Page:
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Toxic Shipyard Finally Set for Cleanup

Tuesday, September 11, 2012

More items for Environmental Controls

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An old Oregon shipyard loaded with paint and blast waste—one of the most contaminated sites in the United States—is finally on the road to a cleanup.

Eighteen months after adding Astoria Marine Construction Company to the nation’s Superfund list, the U.S. Environmental Protection Agency announced Tuesday (Sept. 11) that it had handed over the investigation and cleanup of the site to the Oregon Department of Environmental Quality.

 Once a Navy contractor with more than 1,100 employees, Astoria Marine now employs 12.


Once a Navy contractor with more than 1,100 employees, Astoria Marine now employs 12. But generations of toxic paint and blast grit have been left behind.

EPA also announced that DEQ had finalized a consent order with the owners of Astoria Marine, a longtime Navy contractor, to clean up the site.

TBT Legacy

Astoria Marine dates to 1926, when the shipyard began building wooden-hulled sail- and motor-powered fishing boats. The site occupies about eight acres of low-lying land along the east bank of the Lewis and Clark River at its confluence with Jeffers Slough, in the Columbia River basin.

The Lewis and Clark River and the Columbia River are designated as critical habitat and migratory pathways for a number of fish species.

During WWII, Astoria Marine converted its facility to build wooden-hulled mine sweepers, tugs and other military craft. In the 1960s, the U.S. Navy contract ended, and operations at the site turned primarily to fishing and tow boat repair.

Until 1989, the company used copper-based paints containing organotins, notably tributyl tin, known as TBT. TBT is a toxic antifouling that was outlawed in paints, except for larger vessels, in 1989.

Since 1970, Astoria Marine has been repairing fishing boats. The company that once employed more than 1,100 workers was down to 12 last year.

Open Contamination

According to the EPA, the site includes open piles of paint and blasting grit, a burn pit of toxic solvents, and river contaminants more than 500 times the acceptable level. The site’s soil, groundwater and sediments are all contaminated with petroleum, heavy metals, polyaromatic hydrocarbons, and organotins.

In 1996, DEQ received a complaint describing poor waste management practices at the site, including storage of hull sand-blasting grit. Subsequent inspections verified certain aspects of the complaints. Some of the grit was eventually disposed of, but other problems remained.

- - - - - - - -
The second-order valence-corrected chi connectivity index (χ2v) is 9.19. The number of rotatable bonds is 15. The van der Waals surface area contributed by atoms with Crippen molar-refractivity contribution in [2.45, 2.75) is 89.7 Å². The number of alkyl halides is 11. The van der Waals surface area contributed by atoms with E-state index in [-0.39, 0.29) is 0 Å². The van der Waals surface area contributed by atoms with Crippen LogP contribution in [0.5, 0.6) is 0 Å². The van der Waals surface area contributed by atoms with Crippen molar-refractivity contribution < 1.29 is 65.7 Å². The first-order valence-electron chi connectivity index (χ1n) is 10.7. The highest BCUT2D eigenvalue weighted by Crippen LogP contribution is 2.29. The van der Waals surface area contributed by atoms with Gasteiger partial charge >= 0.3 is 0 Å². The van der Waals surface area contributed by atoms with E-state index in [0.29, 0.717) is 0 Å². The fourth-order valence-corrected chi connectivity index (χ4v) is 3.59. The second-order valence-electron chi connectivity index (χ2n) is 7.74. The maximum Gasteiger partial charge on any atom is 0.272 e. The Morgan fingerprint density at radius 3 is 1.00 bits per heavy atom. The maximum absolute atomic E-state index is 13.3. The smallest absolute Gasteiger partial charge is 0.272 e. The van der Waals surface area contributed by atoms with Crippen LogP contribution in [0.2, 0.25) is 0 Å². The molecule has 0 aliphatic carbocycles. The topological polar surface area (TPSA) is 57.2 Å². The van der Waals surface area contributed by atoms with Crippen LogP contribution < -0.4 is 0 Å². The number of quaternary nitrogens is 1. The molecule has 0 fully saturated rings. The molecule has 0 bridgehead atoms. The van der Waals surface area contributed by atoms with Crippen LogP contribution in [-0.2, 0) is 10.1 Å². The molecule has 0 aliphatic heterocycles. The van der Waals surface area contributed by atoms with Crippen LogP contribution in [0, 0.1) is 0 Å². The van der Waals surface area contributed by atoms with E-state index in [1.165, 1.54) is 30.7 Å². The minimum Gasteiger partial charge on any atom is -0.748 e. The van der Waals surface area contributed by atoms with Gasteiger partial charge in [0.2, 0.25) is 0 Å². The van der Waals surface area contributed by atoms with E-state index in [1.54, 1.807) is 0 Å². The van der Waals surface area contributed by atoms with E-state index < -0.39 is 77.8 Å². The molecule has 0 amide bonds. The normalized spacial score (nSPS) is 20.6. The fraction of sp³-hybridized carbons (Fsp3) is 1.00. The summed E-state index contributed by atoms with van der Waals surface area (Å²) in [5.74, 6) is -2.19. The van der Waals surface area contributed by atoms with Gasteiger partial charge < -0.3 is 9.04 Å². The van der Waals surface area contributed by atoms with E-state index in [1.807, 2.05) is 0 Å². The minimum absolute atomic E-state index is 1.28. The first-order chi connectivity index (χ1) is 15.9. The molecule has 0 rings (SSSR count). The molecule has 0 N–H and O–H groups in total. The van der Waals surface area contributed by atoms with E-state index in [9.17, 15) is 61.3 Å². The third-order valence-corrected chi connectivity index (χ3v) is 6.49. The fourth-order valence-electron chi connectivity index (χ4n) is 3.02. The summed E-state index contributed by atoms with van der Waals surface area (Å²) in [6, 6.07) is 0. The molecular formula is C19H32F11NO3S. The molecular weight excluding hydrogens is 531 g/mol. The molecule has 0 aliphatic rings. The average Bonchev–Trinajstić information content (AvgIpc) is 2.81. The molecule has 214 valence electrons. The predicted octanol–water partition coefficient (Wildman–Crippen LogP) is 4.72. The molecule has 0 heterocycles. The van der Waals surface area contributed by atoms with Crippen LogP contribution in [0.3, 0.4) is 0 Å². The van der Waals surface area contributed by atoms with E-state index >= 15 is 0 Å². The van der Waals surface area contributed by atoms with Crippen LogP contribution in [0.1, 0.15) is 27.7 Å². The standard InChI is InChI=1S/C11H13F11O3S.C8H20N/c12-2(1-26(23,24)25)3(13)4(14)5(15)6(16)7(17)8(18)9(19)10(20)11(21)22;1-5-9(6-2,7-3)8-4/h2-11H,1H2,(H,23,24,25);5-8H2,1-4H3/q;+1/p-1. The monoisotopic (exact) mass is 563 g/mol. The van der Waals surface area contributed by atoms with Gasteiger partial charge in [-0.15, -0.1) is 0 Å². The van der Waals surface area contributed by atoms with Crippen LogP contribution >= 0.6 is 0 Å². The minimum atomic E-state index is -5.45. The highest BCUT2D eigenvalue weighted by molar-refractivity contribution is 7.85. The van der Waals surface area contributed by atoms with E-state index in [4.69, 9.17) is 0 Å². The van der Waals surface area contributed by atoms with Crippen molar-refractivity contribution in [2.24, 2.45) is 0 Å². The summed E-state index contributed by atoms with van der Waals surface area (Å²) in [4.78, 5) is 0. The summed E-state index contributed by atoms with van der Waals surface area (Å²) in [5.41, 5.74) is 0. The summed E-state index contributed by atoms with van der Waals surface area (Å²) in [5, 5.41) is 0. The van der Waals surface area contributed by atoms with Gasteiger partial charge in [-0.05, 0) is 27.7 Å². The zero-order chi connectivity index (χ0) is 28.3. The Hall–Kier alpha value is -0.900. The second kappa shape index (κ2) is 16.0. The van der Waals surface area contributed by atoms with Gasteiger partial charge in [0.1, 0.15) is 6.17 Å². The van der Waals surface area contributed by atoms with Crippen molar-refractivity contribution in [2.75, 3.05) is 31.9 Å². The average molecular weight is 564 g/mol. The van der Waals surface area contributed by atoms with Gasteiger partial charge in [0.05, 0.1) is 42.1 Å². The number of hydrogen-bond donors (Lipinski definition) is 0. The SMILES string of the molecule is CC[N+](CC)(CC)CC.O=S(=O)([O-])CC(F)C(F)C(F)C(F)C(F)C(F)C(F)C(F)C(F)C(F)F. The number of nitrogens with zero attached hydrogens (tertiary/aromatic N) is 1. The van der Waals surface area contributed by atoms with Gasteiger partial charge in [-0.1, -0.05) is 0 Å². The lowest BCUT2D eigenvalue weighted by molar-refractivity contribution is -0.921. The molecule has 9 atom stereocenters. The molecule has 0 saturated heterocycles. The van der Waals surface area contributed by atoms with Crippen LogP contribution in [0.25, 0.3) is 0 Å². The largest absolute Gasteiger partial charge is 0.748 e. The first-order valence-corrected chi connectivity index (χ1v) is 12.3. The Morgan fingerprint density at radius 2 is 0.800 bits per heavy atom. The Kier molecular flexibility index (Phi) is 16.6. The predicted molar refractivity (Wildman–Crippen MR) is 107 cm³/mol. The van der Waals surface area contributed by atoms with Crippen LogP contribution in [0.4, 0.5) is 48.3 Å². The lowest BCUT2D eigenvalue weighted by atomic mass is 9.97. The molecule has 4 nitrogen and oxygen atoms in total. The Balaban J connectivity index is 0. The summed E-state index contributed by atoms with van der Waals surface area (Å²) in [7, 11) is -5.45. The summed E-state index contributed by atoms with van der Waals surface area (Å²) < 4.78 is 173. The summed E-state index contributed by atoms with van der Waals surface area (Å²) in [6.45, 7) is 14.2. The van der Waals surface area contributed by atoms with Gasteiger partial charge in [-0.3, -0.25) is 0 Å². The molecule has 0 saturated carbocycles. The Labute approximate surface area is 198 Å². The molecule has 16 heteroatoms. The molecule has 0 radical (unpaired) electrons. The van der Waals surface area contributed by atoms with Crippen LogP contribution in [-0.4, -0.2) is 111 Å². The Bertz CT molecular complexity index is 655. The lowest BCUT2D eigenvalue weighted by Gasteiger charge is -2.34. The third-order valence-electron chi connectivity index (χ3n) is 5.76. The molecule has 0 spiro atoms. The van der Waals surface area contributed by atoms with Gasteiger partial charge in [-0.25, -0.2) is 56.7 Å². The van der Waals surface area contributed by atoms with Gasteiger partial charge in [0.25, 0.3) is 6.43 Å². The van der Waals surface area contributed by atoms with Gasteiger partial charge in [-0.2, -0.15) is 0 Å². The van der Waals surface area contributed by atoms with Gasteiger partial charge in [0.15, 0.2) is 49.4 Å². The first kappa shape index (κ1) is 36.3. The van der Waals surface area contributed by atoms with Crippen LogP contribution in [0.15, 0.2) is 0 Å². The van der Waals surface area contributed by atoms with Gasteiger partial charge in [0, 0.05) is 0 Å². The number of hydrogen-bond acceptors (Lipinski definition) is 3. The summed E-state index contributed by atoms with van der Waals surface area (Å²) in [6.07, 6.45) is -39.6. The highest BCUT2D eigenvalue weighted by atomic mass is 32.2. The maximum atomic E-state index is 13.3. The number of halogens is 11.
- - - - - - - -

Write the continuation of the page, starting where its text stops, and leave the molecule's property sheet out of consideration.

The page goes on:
DEQ tried for years to get Astoria Marine’s owners to clean up the site. Finally, the state gave up and sought the federal clout of a Superfund designation.

In March 2011, EPA proposed adding the site to the Superfund list but deferred final action. EPA prefers to have states administer their own cleanups, but in this case, the parties were trying to determine who would pay.

Earlier this year, Astoria Marine determined that its insurance would cover the cleanup, which allowed the agreements to go forward.

Shipyard owner Don Fastabend, a 60-plus year employee, told PaintSquare News last year that the site posed no threat.

“There’s geese and otters and all kinds of animals around here,” Fastabend said. “There’s no two-headed eagles or three-legged rats.”

Seeking an ‘Efficient and Protective’ Plan

“We are confident that under state oversight, the cleanup at Astoria Marine can be efficient and protective,” said Dan Opalski, EPA Region 10 Superfund Director in Seattle. “This is an arrangement everyone is glad to reach so the important work of refining our understanding of the site and identifying cleanup measures can begin.”

DEQ’s Northwest Region Administrator, Nina DeConcini, said the agency was “pleased to be moving forward with the cleanup of the site and will continue to work with EPA, tribal governments and local citizens. Astoria Marine is an important resource to the community on many levels.”

A Community Involvement Plan has been drafted, and more information on the cleanup is available here.


Tagged categories: Abrasive blasting; EPA; Hazardous waste; Marine Coatings; Paint disposal

Comment from shane hirvi, (9/12/2012, 5:00 PM)

A two-headed eagle could quite possily fall under the endangered species act halting clean-up activities--heres hoping you find one! Please take this as my latest attempt at humor and not a serious position.

Comment from Mike McCloud, (9/13/2012, 8:18 AM)

I'd give you a 4.5 on the scale. I'm sure Don Fastabend, who was at the yard long before regulations and long after the yard was established, has been dragged through the mud for the last thirty years. I'll bet he wishes he never got into the shipyard business

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